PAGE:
ATI 4850 accidental viewing, http://www.tomshardware.com/news/Radeon-4850-4870,5667.html
looks to be another solid mid-range offering.
nVidia GT200 early benchies, http://anandtech.com/video/showdoc.aspx?i=3334
"Communication between the driver and the front-end hardware has been enhanced through changes to the communications protocol. These changes were designed to help facilitate more efficient data movement between the driver and the hardware. On G80/G92, the front-end could end up in contention with the "data assembler" (input assembler) when performing indexed primitive fetches and forced the hardware to run at less than full speed. This has been fixed with GT200 through some optimizations to the memory crossbar between the assembler and the frame buffer."
could help explain the puzzling performance pattern of GPUs of the same generation appearing to be locked at a certain frame rate when using FSX and the high-end variant showing not much performance benefit. I have been attributing this to being Draw-call bound in the driver, but it could be this contention mentioned instead. FSX benchmarks on this GPU might be interesting.
GTX 280 Review Links, http://www.dailytech.com/article.aspx?newsid=12100, so pick your poison as far as the reviewer you trust :-).
FSX results, http://www.tomshardware.com/reviews/nvidia-gtx-280,1953-15.html, appears the driver isnt ready for prime-time yet.
Key quote - "We have a clear winner, but not an awardable one: the Asus P5E3 Premium was the only motherboard in this comparison to pass every single test, because the remaining boards failed (or partially failed) four-DIMM compatibility. But we realize that some builders will never use more than two memory modules, and that the higher capacities available with DDR3 make large dual-channel kits a better option."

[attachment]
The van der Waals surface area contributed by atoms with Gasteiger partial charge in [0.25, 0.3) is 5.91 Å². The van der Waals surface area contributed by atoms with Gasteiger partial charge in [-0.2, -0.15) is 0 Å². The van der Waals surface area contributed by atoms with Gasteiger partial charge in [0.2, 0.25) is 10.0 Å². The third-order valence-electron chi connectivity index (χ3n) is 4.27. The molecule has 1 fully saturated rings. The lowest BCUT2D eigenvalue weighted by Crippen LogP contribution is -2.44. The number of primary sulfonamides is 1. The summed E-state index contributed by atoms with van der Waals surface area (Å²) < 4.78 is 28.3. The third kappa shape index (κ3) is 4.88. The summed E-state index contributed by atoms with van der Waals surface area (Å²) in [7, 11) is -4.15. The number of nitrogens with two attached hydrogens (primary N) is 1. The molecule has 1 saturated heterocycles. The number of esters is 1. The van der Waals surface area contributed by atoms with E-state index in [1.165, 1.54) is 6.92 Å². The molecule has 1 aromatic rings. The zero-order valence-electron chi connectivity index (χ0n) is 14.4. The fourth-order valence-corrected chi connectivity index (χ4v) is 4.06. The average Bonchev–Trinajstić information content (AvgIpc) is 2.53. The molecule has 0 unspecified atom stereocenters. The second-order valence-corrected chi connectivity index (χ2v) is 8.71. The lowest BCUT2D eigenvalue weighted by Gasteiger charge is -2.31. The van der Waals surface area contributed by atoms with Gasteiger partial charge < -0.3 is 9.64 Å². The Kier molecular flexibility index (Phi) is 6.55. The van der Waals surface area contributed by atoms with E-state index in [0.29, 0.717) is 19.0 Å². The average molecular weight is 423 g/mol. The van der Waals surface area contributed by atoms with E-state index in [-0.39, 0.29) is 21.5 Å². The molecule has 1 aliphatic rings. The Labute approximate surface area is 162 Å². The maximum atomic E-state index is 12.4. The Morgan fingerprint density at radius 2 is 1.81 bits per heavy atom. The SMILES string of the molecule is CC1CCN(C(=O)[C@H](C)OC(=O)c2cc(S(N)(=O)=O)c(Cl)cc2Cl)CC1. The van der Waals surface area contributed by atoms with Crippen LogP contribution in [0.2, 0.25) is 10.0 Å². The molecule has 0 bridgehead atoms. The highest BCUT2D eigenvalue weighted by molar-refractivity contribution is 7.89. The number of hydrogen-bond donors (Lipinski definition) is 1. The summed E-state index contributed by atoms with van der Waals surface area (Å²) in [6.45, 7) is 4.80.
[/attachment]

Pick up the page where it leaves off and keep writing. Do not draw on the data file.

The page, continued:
Know what you wan to do before you purchase, as the 2 vs 4 DIMM issue could be key.
Key quote - "Once again we have no clear winner in a motherboard comparison, as most models were good in at least one area. Gigabyte had the highest FSB overclocking stability; DFI provided the best CPU overclocking; Asus supported the highest memory speeds; and Intel had the best overall performance. So which motherboard would we buy? It really depends on how we planned to use it."
Key Quote - "We've said it before and we have no problem repeating that the best reason to buy DDR3 now is to remove any CPU overclocking limitations imposed by slower RAM. Anyone considering insanely-priced DDR2-1200 or faster modules will find better value in several DDR3-1333 devices."
As we get CPUs ( Nehalem ) and mobos ( X58 ) that can use the faster rates available with DDR-3 and as DDR-3 both migrates from 2x512 to 1x1024 and gets lower CL latency it will be interesting to see if the faster memory isnt friendlier to performance than it is today.